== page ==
Grandma: Bosnia is cold, bleak and bullet-riddled Published: November 11, 2012

By MATTHEW LEVI AAMOT — COURTESY TO THE BELLINGHAM HERALD

Dear Grandma Charlotte,

Well, have been deployed to the Balkans for almost a month. It has sure been an interesting experience to come to a part of the world that has been part of the “enemy” for so long. …

We crossed the river and headed into Bosnia, south to Tuzla. Then to our present location at a town called Olovo Luke, about 76 kilometers south of Tuzla, 56 k’s north of Sarajevo. …

We are the furthest south American forces in the Muslim sector. The zone of separation is to the east. It tries to keep apart the Serbs and Muslims, so they don’t keep up any of the wanton destruction they have perpetuated so far.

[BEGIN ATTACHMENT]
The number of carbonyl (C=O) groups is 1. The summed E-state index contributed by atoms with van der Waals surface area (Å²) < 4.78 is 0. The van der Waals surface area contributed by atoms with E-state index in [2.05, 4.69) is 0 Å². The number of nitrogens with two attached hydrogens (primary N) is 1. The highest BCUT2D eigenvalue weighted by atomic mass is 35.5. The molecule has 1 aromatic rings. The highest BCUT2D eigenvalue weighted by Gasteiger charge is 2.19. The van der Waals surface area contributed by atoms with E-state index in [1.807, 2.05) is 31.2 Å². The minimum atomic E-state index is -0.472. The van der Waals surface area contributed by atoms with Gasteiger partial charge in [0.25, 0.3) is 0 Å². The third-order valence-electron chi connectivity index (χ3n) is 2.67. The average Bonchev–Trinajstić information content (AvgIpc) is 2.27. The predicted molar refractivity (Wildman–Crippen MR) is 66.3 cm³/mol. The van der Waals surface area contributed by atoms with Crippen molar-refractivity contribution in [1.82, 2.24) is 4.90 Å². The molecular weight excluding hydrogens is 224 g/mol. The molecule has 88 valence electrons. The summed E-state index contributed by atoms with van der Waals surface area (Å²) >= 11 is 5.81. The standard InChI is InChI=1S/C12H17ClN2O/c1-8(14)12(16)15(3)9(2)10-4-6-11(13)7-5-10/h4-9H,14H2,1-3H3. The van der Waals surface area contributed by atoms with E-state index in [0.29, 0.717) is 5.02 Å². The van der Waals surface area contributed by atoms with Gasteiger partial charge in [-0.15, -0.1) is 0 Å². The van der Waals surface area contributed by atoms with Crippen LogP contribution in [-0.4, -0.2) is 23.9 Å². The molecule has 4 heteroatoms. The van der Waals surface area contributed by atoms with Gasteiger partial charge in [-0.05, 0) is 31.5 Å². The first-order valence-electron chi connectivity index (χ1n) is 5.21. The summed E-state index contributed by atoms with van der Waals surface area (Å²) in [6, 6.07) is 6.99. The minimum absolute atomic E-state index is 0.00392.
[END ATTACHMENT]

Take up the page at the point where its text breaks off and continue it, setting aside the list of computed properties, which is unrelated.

One thing that bothers me here is all the kids who stand out at the road and beg food. Thing is, most of these kids so far are well fed and clothed, and are just trying to get something for nothing. … Suspect that the kids are being paid by the Bosnian army to get ahold of our MREs (meals) to use for themselves.

I also think that these people are just using this year to rearm and recruit more troops. After we leave they will fight again. Maybe we can help get peace established, but somehow, I don’t think that us being here will make a lasting impact.

Well, love from your grandson.

- Excerpts from a March 1996 letter from Matthew Levi Aamot to his grandmother, Charlotte Aamot, in Bellingham. A private first class in the Army from 1994 to 1998, Aamot served in Bosnia for eight months in 1996.

Nebojsa Malic excerpted the same letter on his blog, adding, “[O]ne of the things I learned in Bosnia, while having the honor to work with retired Army colonel David Hackworth, was that one should always trust the grunts, not the ‘perfumed princes’ with fruit salads on their uniforms. I’ve heard from the grunts - much, much later - it was a near run thing that Bosnia did not relapse into war by the end of 1996.”